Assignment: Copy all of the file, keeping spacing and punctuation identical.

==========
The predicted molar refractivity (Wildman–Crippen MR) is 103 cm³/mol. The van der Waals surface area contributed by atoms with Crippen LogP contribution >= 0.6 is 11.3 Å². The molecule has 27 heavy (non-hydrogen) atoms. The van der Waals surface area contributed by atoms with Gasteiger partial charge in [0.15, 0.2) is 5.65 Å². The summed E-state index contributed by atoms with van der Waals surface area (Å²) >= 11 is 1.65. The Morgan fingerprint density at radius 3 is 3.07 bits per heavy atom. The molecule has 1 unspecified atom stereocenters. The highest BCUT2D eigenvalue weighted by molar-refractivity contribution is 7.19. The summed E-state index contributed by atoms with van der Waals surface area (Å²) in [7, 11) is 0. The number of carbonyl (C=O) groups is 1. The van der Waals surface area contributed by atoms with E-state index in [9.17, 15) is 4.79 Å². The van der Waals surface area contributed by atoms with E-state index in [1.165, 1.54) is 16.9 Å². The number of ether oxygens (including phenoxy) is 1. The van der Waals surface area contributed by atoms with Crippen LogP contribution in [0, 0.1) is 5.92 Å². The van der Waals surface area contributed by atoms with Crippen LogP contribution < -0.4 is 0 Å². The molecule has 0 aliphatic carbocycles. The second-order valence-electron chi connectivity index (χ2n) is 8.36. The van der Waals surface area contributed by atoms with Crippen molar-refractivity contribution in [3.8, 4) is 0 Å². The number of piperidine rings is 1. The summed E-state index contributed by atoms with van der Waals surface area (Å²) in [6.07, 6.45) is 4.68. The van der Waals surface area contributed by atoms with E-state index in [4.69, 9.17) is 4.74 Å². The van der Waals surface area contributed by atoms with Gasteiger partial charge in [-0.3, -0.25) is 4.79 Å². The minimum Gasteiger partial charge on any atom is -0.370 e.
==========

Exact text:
The predicted molar refractivity (Wildman–Crippen MR) is 103 cm³/mol. The van der Waals surface area contributed by atoms with Crippen LogP contribution >= 0.6 is 11.3 Å². The molecule has 27 heavy (non-hydrogen) atoms. The van der Waals surface area contributed by atoms with Gasteiger partial charge in [0.15, 0.2) is 5.65 Å². The summed E-state index contributed by atoms with van der Waals surface area (Å²) >= 11 is 1.65. The Morgan fingerprint density at radius 3 is 3.07 bits per heavy atom. The molecule has 1 unspecified atom stereocenters. The highest BCUT2D eigenvalue weighted by molar-refractivity contribution is 7.19. The summed E-state index contributed by atoms with van der Waals surface area (Å²) in [7, 11) is 0. The number of carbonyl (C=O) groups is 1. The van der Waals surface area contributed by atoms with E-state index in [9.17, 15) is 4.79 Å². The van der Waals surface area contributed by atoms with E-state index in [1.165, 1.54) is 16.9 Å². The number of ether oxygens (including phenoxy) is 1. The van der Waals surface area contributed by atoms with Crippen LogP contribution in [0, 0.1) is 5.92 Å². The van der Waals surface area contributed by atoms with Crippen LogP contribution < -0.4 is 0 Å². The molecule has 0 aliphatic carbocycles. The second-order valence-electron chi connectivity index (χ2n) is 8.36. The van der Waals surface area contributed by atoms with Crippen molar-refractivity contribution in [3.8, 4) is 0 Å². The number of piperidine rings is 1. The summed E-state index contributed by atoms with van der Waals surface area (Å²) in [6.07, 6.45) is 4.68. The van der Waals surface area contributed by atoms with E-state index in [4.69, 9.17) is 4.74 Å². The van der Waals surface area contributed by atoms with Gasteiger partial charge in [-0.3, -0.25) is 4.79 Å². The minimum Gasteiger partial charge on any atom is -0.370 e.